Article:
"Mountains were places of peril, not beauty. An upper world to be shunned, not sought out. How then have mountains now come to hold a spellbound? Drawing us into their dominion. Often at the cost of lives. Because the mountains we climb are not made only of rock and ice, but also dreams...and desire. The mountains we climb, are mountains of the mind."Passages from Macfarlane's book 'Mountains of the Mind' sweep through the piercing crevices of Ozturk's mountaineering photography, accompanied by Dafoe's heavenly soothing narration. Exploring the relationship between humanity and mountains across time, "into a space where time warps...and bends". Providing insight into their alluring endangerment, the mind's requirement to feel alive. A lust for death-defying experiences where the stoic poses of grandiose mountains intimidate, cursed with the uncontrollable meteorology that governs them. Souls perish beneath the snow encrusted rocks. Others enlightened by the achievement they have just accomplished. "Sensations are thrillingly amplified". Earth's most imposing natural wonders of the world, have now become passions. "Our fascination became an obsession". To conquer. To discover. To relinquish one's self unto the summits where deities rest.Mountain refuses to be categorised as just a documentary, but rather cinematic immersion. Enabling nature's seduction to beguile and mesmerise. Towering peaks hypnotise to the accompaniment of Beethoven and Vivaldi's stringed odes. The Australian Chamber Orchestra supplying an additional poetic interpretation to the lofty heights of snow-capped summits. Panoramic horizons woven into a methodical observation, edited exquisitely to create a narrative flow. The first expedition to Everest. Humanity's eternal desire to achieve the unachievable. Modern tourism and its environmental impact. Extreme sports. Nature's water cycle. A symphony of characteristics brought together to enrapture those who dream of the bone deep cold. Stunning. Bewitching. Photographic beauty that is rarely surpassed onscreen. For every shot of these formidable rock formation, is a mental link that questions the psychology of humanity. A surprisingly affecting and visceral experience.However, much like the terrain that is captured, its pace is uneven. The balance between physical and human geography tipped towards the latter. Aspects such as the water cycle, volcanic surplus and glacial formations failed to coincide with the human element that enveloped this documentary. Furnishing no insight other than to resemble a rudimentary geography lesson one would watch at school. The daredevil stunts, mountaineering expeditions and environmental detriments were at the forefront, fortunately. Still, even these aspects were depicted unevenly with the environmentalism garnering a total of five minutes of the runtime. Considering the feature is just over an hour long, its secondary message had insufficient time to manifest.To end this review, a passage from Macfarlane's book, which should be read just for its exquisite poetry in itself, will suffice and perfectly sum up Mountain as a feature. "Stone and ice though are far less gentle to the hand's touch than to the mind's eye. The mountains of the Earth have often turned out to be more resistant, more fatally real, than the mountains we imagine".
If you like the mountain music you'll likely love the movie... if not... you probably will critique the acting and plot pretty harshly. In my humble opinion the acting is pretty good for having no big Hollywood names in it. I happen to like the music so I gave it a ten. I don't know how factually correct it is for the depression era mountain people but I think it's entertaining. I kind of like the way it moves back and forth in time with all of the actors being very gifted musicians as both younger kids and older adults.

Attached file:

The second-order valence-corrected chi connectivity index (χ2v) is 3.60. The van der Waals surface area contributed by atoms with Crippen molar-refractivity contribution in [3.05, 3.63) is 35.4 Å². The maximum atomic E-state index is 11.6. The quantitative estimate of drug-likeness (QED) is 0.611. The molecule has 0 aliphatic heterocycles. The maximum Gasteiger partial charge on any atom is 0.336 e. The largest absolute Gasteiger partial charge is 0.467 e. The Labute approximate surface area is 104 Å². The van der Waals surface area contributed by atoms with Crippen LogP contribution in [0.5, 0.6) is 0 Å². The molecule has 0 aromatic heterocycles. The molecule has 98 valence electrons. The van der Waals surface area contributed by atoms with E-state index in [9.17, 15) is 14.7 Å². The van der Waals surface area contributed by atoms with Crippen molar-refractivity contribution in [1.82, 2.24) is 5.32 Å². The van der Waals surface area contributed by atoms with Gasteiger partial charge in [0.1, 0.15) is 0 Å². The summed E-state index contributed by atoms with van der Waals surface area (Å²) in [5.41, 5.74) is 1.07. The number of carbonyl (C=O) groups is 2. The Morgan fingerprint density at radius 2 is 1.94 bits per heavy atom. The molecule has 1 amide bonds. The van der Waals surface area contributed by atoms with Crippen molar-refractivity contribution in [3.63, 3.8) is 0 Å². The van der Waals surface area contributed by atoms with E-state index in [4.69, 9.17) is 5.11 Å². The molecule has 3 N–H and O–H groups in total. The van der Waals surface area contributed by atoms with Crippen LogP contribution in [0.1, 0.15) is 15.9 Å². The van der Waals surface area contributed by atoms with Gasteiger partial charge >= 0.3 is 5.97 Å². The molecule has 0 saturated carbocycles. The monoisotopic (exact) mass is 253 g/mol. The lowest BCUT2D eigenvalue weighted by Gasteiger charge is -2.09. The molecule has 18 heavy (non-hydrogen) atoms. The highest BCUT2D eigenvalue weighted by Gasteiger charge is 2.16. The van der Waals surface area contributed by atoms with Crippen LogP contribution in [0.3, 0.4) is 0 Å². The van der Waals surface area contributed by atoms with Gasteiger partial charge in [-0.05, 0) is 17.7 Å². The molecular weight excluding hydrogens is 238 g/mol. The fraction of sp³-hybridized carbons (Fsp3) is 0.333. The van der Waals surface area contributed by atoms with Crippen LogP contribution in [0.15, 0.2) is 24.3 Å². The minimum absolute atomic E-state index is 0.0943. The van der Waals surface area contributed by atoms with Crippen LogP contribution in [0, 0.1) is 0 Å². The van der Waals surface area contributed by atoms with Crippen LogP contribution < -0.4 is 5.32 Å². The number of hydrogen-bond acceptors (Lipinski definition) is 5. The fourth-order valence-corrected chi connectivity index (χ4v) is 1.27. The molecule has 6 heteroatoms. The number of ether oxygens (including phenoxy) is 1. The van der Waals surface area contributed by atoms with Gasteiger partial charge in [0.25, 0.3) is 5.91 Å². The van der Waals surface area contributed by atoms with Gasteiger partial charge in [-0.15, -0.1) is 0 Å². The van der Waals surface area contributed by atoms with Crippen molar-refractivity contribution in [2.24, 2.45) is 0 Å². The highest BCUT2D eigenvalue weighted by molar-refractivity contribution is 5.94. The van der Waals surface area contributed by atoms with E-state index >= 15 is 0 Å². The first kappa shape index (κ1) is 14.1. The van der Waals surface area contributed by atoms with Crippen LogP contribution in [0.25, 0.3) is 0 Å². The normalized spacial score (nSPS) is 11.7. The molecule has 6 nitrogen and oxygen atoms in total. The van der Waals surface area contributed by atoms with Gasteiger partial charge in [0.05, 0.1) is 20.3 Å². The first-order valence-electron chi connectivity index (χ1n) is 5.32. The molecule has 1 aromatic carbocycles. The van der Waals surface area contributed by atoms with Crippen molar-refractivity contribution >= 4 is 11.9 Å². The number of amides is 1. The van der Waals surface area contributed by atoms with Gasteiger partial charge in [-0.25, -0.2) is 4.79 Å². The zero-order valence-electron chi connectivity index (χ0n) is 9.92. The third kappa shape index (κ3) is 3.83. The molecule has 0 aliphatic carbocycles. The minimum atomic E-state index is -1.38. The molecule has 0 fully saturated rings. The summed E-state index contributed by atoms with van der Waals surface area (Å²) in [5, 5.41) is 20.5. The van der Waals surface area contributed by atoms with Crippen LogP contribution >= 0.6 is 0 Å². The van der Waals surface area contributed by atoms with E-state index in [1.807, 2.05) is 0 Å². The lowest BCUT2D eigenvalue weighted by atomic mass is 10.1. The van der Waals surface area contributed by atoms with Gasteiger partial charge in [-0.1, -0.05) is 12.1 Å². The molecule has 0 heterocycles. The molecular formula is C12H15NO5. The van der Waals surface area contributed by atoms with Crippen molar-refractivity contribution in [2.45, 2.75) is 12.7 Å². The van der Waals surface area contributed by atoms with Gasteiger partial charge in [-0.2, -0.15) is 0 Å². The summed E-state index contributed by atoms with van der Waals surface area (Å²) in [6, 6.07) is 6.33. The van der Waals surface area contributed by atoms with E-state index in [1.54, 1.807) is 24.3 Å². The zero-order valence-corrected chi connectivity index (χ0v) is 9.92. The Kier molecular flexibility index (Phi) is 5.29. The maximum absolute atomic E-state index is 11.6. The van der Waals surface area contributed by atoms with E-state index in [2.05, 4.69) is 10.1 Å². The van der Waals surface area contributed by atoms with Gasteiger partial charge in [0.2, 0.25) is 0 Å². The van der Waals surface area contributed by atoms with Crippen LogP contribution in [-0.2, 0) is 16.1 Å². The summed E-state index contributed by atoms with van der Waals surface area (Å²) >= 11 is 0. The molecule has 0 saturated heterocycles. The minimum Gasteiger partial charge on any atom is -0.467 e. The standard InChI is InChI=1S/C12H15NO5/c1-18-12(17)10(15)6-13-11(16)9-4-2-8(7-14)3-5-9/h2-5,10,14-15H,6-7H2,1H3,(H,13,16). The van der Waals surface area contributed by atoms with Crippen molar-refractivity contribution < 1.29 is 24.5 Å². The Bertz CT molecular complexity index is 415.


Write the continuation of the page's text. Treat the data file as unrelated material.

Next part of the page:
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Down. Down. The elevator drops 200 feet inside the gate-control tower at the Ball Mountain Dam in Jamaica, Vt. Occasionally a girder flicks by as the elevator descends. Otherwise, there is only the rounded, concrete wall of the tower visible through the diamond pattern of the expandable safety gate as the elevator glides down. Then it is another 50 feet down a stairway, each step a metal grate, to the floor where the "bonnets" of three hydraulically operated flood-control gates rest. The gates themselves, each 5 feet 8 inches wide and 10 feet tall, are farther down still. They are accessed through a manhole cover in the cement floor. The inside walls of the tower bristle with frost, particularly just above the line overhead that Park Ranger Dale Berkness points to as the level of the pool (most of us would call it a reservoir) in which the tower sits. Below that line, lime oozes from the cement wall, giving the tower basement the look of a cave. The bonnets, part of the hydraulic system that operates the flood-control gates, are about 5 feet wide and 10 feet high. They are painted silver and are fastened with nuts the size of a man's fist. Next to each bonnet is a brass ruler, 10 feet high. Each foot is marked off on the ruler and divided into tenths. These rulers indicate the height of the opening in the flood-control gate with an arrow. Only the ruler next to the center bonnet shows a measurement above zero. On this central ruler the arrow points at a spot below the 1-foot mark. It is three lines up from the bottom of the ruler: three-tenths of a foot. Vermont's five federal flood-control dams are part of a massive project designed and operated by the U.S. Army Corps of Engineers to tame floods in the Connecticut River valley. They were built to stop torrents. Today, attempts to restore the health of the rivers mean that the dams are managed by the trickle, rather than the flood. Instead of three gates open 10 feet high, here at the Ball Mountain Dam one gate is open three-tenths of a foot, or 3.6 inches. Flood-control dams are different from hydroelectric dams. Flood-control dams hold back water for short lengths of time during periods of high water to prevent flooding downstream, while hydro dams constantly store and release water to keep their turbines spinning. Vermont's five federal flood-control dams (there are also three unrelated state-operated flood-control dams in the center of the state), are part of an interstate network of dams and levees along the Connecticut River. They are designed to reduce flooding in a floodplain that runs from Springfield, Mass., to Hartford, Conn. The Vermont dams also alleviate flooding in Springfield, Vermont and Brattleboro, but that is almost a fringe benefit. All five of Vermont's federal flood-control dams are of the earthen embankment variety. They look at first glance like gigantic piles of rock, and in some ways they are. The key part of the dam is its impervious core, made from clay. The pile of gravel and rock, or embankment, that surrounds the core primarily holds the core in place. Tunnels allow water to flow through the dam. At three of the dams (North Hartland, North Springfield and Townshend) a weir or smaller pre-dam regulates the flow of water into the tunnels. Otherwise, flood-control gates regulate the rate of flow. Upstream is often a "pool" or reservoir, but not always. The Union Village Dam, on the Ottauquechee River in Thetford, is a "dry" dam that is usually operated without a pool. (In winter, the dam has an 18-foot pool to keep the flood-control gates from freezing.) A concrete spillway, slightly lower than the dam's height, protects the earthen dam from being washed away in extremely high water. Vermont's federal flood-control dams have "gone to spillway" only once in their history. On April 7, 1987, the pools at the Townshend and Ball Mountain Dams were filled over capacity and the West River cascaded over their spillways. The dams are only middle-aged in human terms, but they are clearly of another era. The first of the dams to be built, the Union Village Dam in Thetford, was completed in 1950. The last of the dams were completed in 1961. It was an era with great faith in technology, and it was an era without a conservation ethic. Things changed so quickly that three of the Vermont dams named in an interstate dam compact were never built. Those would have been at Groton Pond on the Wells River, at Victory on the Moose River and in Boomfield on the Nulhegan River. In Vermont, the period was also a time of bitterness over the federal government's seizure of thousands of acres of private land on which to build the dams - land to be flooded when necessary to preserve the more valuable property down-river. That history is as much a part of the dams as the flood gate indicator that measures in feet but is operated in inches. But like that indicator, the U.S. Army Corps of Engineers, Vermont state agencies and local conservation groups are trying to work together to manage these dams in a new way for a new era. For example, the dams were built without fish passages. There were no anadromous fish swimming from ocean to river to spawn when the dams were built, notes Jay McMenemy, a fisheries biologist with the Vermont Fish and Wildlife Department. Since then, however, the federal government has undertaken a multimillion-dollar project to reintroduce salmon to the Connecticut River and its tributaries. As part of the reintroduction effort, returning salmon are trapped just below the Townshend Dam in an electronic trap and are then trucked above the dam. The pool at the Ball Mountain Dam is kept at about 25 feet from late April until early June so the young salmon, called smolt, can reach the tunnels under the dam and swim downstream. Maintaining a natural river flow is another issue for all rivers with dams. A partnership between the U.S. Army Corps of Engineers, U.S. Fish and Wildlife Services and the state Agency of Natural Resources has worked hard to bring a more natural flow regime to the dammed rivers. "We used to turn the rivers off and on, and we don't do that any more," says Michael Curran, the Army Corps of Engineers' operations manager for the Upper Connecticut River Basin. McMenemy says the abrupt changes in water level, particularly when the river is shut off totally, can strand fish. "During a tunnel inspection, we actually saw a juvenile salmon, one of the most mobile fish in the river, stranded in the woods," he says. "We walked along just flipping fish back in the river." The Townshend Dam was recently inspected while water continued to flow through the tunnels. The rate at which the water level changes, called ramping, is also important. "In the past, the flow would be increased from 50 (cubic feet per second) to 1500 cfs in two minutes," says Brian Fitzgerald of the ANR's Water Quality Division. The U.S. Army Corps of Engineers now models the flow of the West River on the nearby Williams River, which does not have a flood-control dam. "It is pretty dramatic," says Fitzgerald. "We have the two on a graph and it's pretty clear that some kind of ramping is necessary to emulate a more natural system." He adds, "Today it will take several hours to get from 50 cfs to 1500 cfs." This more natural flow regime has displeased the recreational paddlers who enjoy the traditional autumn whitewater release at the Ball Mountain Dam. A high river flow at that time of year is not natural, and the release has been changed to reflect that. "We are trying to balance the paddlers' desires with the needs of the fisheries," Curran says of the continuing discussions. Fitzgerald and McMenemy consider sedimentation a rare problem at the flood-control dams, but it has proven to be a dramatic one. According Jamaica's town records, in May and June 1993 the West River flowed with mud when silt spilled through the gates at the Ball Mountain Dam. State records noted another silt release at the dam in 1995. After the two 1993 silt spills, news reports said the river bottom was buried in up to 2 feet of silt and populations of fish and other wildlife were decimated for over three miles downstream. The West River is home to Vermont's only population of brook floater mussels. These freshwater mussels, which are listed as a threatened species in Vermont, were not wiped out by the silt spills, says Mark Ferguson, zoologist for the state's Nongame & Natural Heritage Program, but they have been in serious decline in recent years. "The numbers (of brook floater mussels) in this stretch appear so low now that I believe the mussel may not be able to exist here much longer," he says. "Another threatened mussel species that occurs between the dams, the eastern pearlshell, seems to be doing better than the brook floater there." Ironically, the silt spills ushered in an unprecedented period of cooperation between the Army Corps of Engineer and other organizations, including the state Agency of Natural Resources. "There were some differences of opinion about the federal government's obligation to comply with state water quality standards," says Fitzgerald. "Those differences were basically resolved in December 1998 when the Corps and the state signed a partnering agreement," he says. "In that agreement, the Corps agreed to comply with all Vermont water quality regulations." The state and the Army Corps of Engineers continue to work on a more comprehensive agreement. Richard Carlson, who runs the construction operations department of the Corps' New England Division, is generally credited with initiating and developing the agreement. Em Richards, the West River Watershed coordinator for the Windham Regional Commission, has watched the Corps of Engineers evolve into a more environmentally conscious organization over the last 10 years. As an example of that evolution, Curran offers his own career. A civilian employee of the Corps, he has a bachelor of science degree in forestry from the University of Vermont. He began his career as a park ranger at a dam site, then worked for the Corps as a forester before he was promoted to basin manager. Army Corps of Engineers rangers do much the same work as other federal forest rangers or park rangers, he says. Park Ranger Donna Vondle may be an even stronger example of the Corps' new environmental focus. "Do something you love to do and find someone to pay you," she advises. For Vondle that something is serving as a ranger mostly at the Townshend Dam. She has fond memories of visiting that dam's recreation area as a child, and is an ardent supporter of the recreational opportunities that the Army Corps brings to Vermont - from sledding, snowmobiling and cross-country skiing in winter, to hiking, camping, swimming and boating in the summer. Richards says Vondle is a valued participant in the West River Watershed Coalition. "The Army Corps is not the bad guy," Richards says. "They have done a lot with the recreation areas. They share their data." In the past year or so, she says, the organization "has been wonderful." Richards sees sedimentation in the 10-mile stretch between the Ball Mountain Dam and the Townshend Dam as a problem for the West River. So does the state. It listed that stretch of the West River among the "impaired rivers of the state" in 2002. While the dams are not blameless, Richards says, they are not the only source of the problem. "Ball Mountain Brook, which enters the West River between the dams, has over 14 major erosion sites," Richards says. "We're talking 20-footers up the bank. Stratton Mountain is at the headwaters of the brook. There is a combination of much development and changes in river dynamics." There are no swift or sure answers to the flood-control dams' contributions to the West River's sedimentation problems. "Ball Mountain is the only dam without a weir that has a pool," says Curran. "The U.S. Army Corps of Engineers was asked by the state to create a pool. Now there is a pile of sediment behind the dam." A weir or new control gates at Ball Mountain could alleviate the sediment problem, but neither are being planned within the next five years. The Ball Mountain Dam received a new automatic gate-control system to replace the one that malfunctioned, causing the silt releases. This beefier system keeps the dam pool between 24 and 27 feet during the smolt migration period, Berkness says. Dredging, which also harms aquatic wildlife, would only occur if sediment threatened the dams' function, says Carlson. In the Northeast, the Army Corps of Engineers relies on "a natural flushing action" of the annual spring releases to purge dam pools of accumulated sediment, he says. In spite of the lack of easy answers, progress continues to be made in bringing the flood-control dams of the pre-conservation era in line with the priorities of today. All parties involved say the level of collaboration has never been greater. Like the big brass ruler in the bottom of the tower at the Ball Mountain Dam, the electronic monitors in the control room near the top of the tower also measure in tenths of a foot. Curran reports that the dam's staff has learned to time the adjustments they make to the flood-control gates some 250 feet below, not waiting for the next number to tick on the monitor. By timing the adjustments, they are able to move a flood-control gate less than the tenth of a foot that is the control gate's smallest measure to more closely approximate the river's flow. With these small movements the Army Corps of Engineers is nudging Vermont's federal flood-control dams out of one era and into another. 2b1af7f3a8